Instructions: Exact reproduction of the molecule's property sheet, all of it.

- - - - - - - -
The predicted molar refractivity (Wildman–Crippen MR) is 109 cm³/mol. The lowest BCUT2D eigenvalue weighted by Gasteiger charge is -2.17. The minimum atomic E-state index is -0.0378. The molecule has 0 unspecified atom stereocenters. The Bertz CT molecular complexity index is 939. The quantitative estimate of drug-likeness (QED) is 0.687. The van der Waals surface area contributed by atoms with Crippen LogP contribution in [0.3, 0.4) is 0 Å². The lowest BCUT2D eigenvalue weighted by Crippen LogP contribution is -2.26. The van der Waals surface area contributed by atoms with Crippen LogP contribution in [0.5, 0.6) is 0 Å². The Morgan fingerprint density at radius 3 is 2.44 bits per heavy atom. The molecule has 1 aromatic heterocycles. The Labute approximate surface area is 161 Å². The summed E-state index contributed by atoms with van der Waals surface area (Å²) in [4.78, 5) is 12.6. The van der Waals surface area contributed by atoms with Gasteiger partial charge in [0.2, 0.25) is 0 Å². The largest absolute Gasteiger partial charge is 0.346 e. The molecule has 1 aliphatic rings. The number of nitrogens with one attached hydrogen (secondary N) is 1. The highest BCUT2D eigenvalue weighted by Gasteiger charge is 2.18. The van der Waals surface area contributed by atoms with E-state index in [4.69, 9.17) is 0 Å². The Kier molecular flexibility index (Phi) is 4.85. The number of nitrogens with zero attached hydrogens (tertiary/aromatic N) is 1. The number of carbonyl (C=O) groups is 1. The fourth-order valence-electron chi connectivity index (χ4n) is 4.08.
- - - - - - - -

The predicted molar refractivity (Wildman–Crippen MR) is 109 cm³/mol. The lowest BCUT2D eigenvalue weighted by Gasteiger charge is -2.17. The minimum atomic E-state index is -0.0378. The molecule has 0 unspecified atom stereocenters. The Bertz CT molecular complexity index is 939. The quantitative estimate of drug-likeness (QED) is 0.687. The van der Waals surface area contributed by atoms with Crippen LogP contribution in [0.3, 0.4) is 0 Å². The lowest BCUT2D eigenvalue weighted by Crippen LogP contribution is -2.26. The van der Waals surface area contributed by atoms with Crippen LogP contribution in [0.5, 0.6) is 0 Å². The Morgan fingerprint density at radius 3 is 2.44 bits per heavy atom. The molecule has 1 aromatic heterocycles. The Labute approximate surface area is 161 Å². The summed E-state index contributed by atoms with van der Waals surface area (Å²) in [4.78, 5) is 12.6. The van der Waals surface area contributed by atoms with Gasteiger partial charge in [0.2, 0.25) is 0 Å². The largest absolute Gasteiger partial charge is 0.346 e. The molecule has 1 aliphatic rings. The number of nitrogens with one attached hydrogen (secondary N) is 1. The highest BCUT2D eigenvalue weighted by Gasteiger charge is 2.18. The van der Waals surface area contributed by atoms with E-state index in [4.69, 9.17) is 0 Å². The Kier molecular flexibility index (Phi) is 4.85. The number of nitrogens with zero attached hydrogens (tertiary/aromatic N) is 1. The number of carbonyl (C=O) groups is 1. The fourth-order valence-electron chi connectivity index (χ4n) is 4.08.